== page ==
At the same time, he confirmed that even if the Commission were to block exports, it did not currently have legal authority to seize unshipped vaccines and repurpose them for EU countries. Such a move would require additional emergency measures and could risk violating World Trade Organization rules, as well as further undermine the EU’s reputation as a champion of international rules-based free trade.
“This is not about banning vaccine exports,” Mamer said. “It’s about making sure that we are in a position to receive the vaccines that are foreseen for Europe.”
Journalists and some national officials were still left wondering how the Commission would actually guarantee delivery of the expected vaccines, something it has yet to be able to do with AstraZeneca. So far, the Commission has blocked just one shipment with Italy’s support — of AstraZeneca vaccines intended for Australia. On Monday, Mamer said the Commission did not know what happened to the stymied 250,000 doses and referred questions to the company.
EU leaders are due to discuss the vaccine export issue during their videoconference summit on Thursday. But because they are not meeting in person, they cannot take any immediate, formal decision.
There has been some speculation that leaders, who are under increasing political pressure over the slow pace of vaccinations, may want to broaden the export bans to focus not just on AstraZeneca but also on BioNTech/Pfizer, Moderna and potentially other producers who so far have met their contractual commitments to the EU.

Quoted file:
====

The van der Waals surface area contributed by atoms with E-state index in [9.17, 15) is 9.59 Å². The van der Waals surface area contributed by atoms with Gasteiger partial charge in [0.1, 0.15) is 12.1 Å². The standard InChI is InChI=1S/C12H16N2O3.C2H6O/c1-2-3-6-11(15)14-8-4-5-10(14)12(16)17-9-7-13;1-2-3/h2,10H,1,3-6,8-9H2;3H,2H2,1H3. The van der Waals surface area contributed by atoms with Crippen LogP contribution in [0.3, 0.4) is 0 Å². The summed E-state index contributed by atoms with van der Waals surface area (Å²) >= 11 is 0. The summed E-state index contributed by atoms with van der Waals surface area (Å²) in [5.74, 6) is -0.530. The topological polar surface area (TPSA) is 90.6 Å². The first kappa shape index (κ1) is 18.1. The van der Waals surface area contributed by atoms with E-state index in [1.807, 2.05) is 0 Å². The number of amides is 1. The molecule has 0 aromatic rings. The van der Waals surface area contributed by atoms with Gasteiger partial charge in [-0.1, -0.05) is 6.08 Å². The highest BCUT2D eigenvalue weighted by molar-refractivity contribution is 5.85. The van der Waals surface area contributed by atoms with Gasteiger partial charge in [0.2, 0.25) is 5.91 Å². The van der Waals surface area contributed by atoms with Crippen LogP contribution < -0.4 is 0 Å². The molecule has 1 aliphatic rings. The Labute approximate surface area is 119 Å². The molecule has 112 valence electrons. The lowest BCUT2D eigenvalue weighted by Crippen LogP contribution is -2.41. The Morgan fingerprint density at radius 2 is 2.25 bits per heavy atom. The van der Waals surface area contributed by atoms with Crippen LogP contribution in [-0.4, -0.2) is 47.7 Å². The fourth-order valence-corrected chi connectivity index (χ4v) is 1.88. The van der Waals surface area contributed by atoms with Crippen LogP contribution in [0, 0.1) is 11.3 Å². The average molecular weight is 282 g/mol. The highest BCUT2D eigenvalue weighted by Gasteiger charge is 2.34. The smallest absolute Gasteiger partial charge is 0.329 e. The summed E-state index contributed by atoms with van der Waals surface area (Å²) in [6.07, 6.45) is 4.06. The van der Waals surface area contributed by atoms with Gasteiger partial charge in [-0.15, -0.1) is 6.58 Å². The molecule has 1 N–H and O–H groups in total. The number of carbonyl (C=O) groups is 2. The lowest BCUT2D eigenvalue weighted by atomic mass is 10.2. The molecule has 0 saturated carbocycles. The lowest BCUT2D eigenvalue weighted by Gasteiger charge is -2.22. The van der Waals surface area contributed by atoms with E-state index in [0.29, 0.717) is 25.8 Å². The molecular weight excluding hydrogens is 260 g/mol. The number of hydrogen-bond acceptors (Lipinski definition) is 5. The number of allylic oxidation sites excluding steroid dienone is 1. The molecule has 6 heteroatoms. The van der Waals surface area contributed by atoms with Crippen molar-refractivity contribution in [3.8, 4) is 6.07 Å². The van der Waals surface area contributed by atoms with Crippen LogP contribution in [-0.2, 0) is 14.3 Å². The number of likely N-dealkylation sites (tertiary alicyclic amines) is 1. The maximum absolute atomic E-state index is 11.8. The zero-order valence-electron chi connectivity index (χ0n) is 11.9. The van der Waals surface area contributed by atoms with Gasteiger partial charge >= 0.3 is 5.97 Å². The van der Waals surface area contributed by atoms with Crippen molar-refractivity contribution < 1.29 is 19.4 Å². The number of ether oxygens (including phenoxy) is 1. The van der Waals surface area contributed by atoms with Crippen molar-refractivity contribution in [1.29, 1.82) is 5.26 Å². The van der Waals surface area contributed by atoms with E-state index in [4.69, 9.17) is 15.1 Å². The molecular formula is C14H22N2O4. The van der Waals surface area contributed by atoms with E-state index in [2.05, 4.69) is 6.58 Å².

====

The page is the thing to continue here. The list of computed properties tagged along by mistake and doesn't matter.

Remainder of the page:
Such a move would not only draw the ire of the companies but also of other countries, including partners like Canada, Australia and Mexico, which are purchasing vaccines from EU manufacturers.
In issuing her new threats last week, von der Leyen offered a rationale for blocking exports more widely — a move that while controversial might actually lift vaccination rates in the EU. Coincidentally, it might also give a boost to Germany’s governing Christian Democratic Union party in a super election year.
But other EU countries said they would oppose such an aggressive move, warning that von der Leyen’s incendiary approach was risking the EU’s reputation in an attempt to play to a German audience.
“I’m increasingly feeling like a we’re all just part … of a German election play,” said one EU diplomat.
Two EU diplomats said only France and Italy were clearly in support of a broader export ban, while Germany’s position remained unclear. And France was the only country to openly back that new high-risk approach.
“I support the announcements made by the president of the Commission … in particular to require reciprocity,” President Emmanuel Macron said last week.
Officials from countries including Spain, Sweden and the Netherlands said they were against blocking exports of vaccines from companies that were fulfilling their contracts.
With EU countries divided and leaders meeting virtually, it seemed unlikely there would be a resolution of the debate this week.
Meanwhile, European Council President Charles Michel’s previous effort to challenge the U.K. to reveal how many doses it has exported seemed forgotten amid the noise of the Commission’s threats — not to mention London’s warnings about the possibility of a damaging trade war.
Emilio Casalicchio and Anna Isaac and contributed reporting.